National Geographic Photographer and Storytelling fellow Ronan Donovan moderates a panel of experts with diverse perspectives and experiences with wolves in Oregon. 

Saturday, April 6 at 1:00 p.m. at the Museum of Natural and Cultural History. Included in cost of admission, see below for more details. 

Meet the Panelists: 

Cameron Krebs, Rancher 

Cameron Krebs is a recipient of the Theodore Roosevelt Genius Price (TRGP) for his innovation in creating the Mineral Bin. He is a fifth-generation livestock producer from Eastern Oregon where he raises sheep, beef, wheat and hay with his family. Cameron is passionate about producing healthy, ethically raised beef and lamb and tirelessly works to find innovative ways to produce protein for Americans that results in both economic and environmental wins. Cameron’s management strategy is to care for his employees, animals, and environment so together they can care for their community, country, and planet. He holds a BS from Oregon State University and lives in Boardman, Oregon with his kids Harper (10), Callum (8), and Annie (5). 

Emily Weidner, US Fish and Wildlife Biologist 

Emily left her home state of Iowa after graduating high school and slowly wandered west until reaching Bend in 2008. After 15 years of working odd jobs at ski resorts and dude ranches, Emily received her BS in wildlife biology from Oregon State University. In 2017, Emily started work with U.S. Fish and Wildlife Service while concurrently finishing her MS in wildlife biology at University of Montana. She is currently the Service’s Bend Field Office lead for eagles, sage-grouse, and wolves; she is also the Oregon lead for bats. In her oodles of free time, Emily enjoys fly fishing, wildlife photography, and being a dungeon master for her family’s Dungeons and Dragons adventures. 

Aaron Bott, ODFW Wolf Biologist 

Aaron Bott is the regional wolf biologist for Central Oregon, employed by the Oregon Department of Fish and Wildlife to monitor the state’s wolf population. He is also a Wildlife Biology doctoral candidate at Utah State University, studying wolves in the American West. His research focuses on wolf social learning, predation patterns, and developing innovative non-lethal techniques to mitigate conflicts with livestock. Aaron began working with wolves while pursuing a Master’s degree with the Yellowstone Wolf Project, eventually conducting a multi-year field study monitoring wolves in the park’s remote interior. Aaron was born in the Rocky Mountains.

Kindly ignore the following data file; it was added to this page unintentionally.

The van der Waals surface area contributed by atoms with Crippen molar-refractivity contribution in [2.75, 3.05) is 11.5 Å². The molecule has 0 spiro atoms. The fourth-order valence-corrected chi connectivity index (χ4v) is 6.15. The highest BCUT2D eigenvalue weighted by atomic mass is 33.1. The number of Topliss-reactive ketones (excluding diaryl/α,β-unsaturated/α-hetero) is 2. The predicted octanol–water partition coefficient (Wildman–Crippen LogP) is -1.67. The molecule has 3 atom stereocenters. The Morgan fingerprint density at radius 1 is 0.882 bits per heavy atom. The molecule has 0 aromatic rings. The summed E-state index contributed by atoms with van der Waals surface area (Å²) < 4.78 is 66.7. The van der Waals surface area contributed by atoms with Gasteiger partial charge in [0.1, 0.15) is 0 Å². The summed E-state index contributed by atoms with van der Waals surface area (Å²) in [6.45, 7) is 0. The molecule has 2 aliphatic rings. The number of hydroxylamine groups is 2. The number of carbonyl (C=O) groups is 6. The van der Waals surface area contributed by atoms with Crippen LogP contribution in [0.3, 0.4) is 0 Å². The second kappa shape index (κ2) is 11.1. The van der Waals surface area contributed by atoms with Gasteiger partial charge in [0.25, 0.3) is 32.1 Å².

Austin Smith Jr., Confederated Tribes of Warm Springs Natural Resources Manager 

Austin Smith Jr. has lived in Central Oregon most of his life. He grew up on the Warm Springs Indian Reservation and is an avid hunter and fisherman, exercising his rights as a member of the Confederated Tribes of Warm Springs like his ancestors before him. Austin served in the United States Marine Corps from 2004 to 2009, and was deployed three times overseas before separating from the Corps with an Honorable Discharge to pursue an education using the GI Bill. Austin attended Central Oregon Community College where he earned his Associate’s degree, and then transferred to Oregon State University-Cascades and graduated with a degree in natural resources conservation and technology with a focus on wildlife management. While attending college, Austin worked as a wildlife technician for the Tribes from 2010 to 2015, and was hired on full-time by the Branch of Natural Resources in Warm Springs as the tribal wildlife biologist in 2015. Currently, he oversees the Branch of Natural Resources for the Confederated Tribes of Warm Springs. Austin has a lovely wife, a 21-year-old son, a 4-year-old daughter, and the newest addition, a 1-year-old son. He enjoys his time with his family taking adventure trips to the “Inche’Wana” (Columbia River), and exercising his treaty hunting and fishing rights. 

Photo via Oregon Department of Fish and Wildlife on Flickr. Desolation Pack wolf poses for a picture 6/7/2021 on a remote camera on USFS land in Grant County.


High Desert Museum logo. Bend, Oregon
Co-sponsored by the High Desert Museum.


Included with regular admission; free for MNCH members and UO ID card holders. Show your Oregon Trail or other EBT card for an admission discount. Seating is first-come, first-served.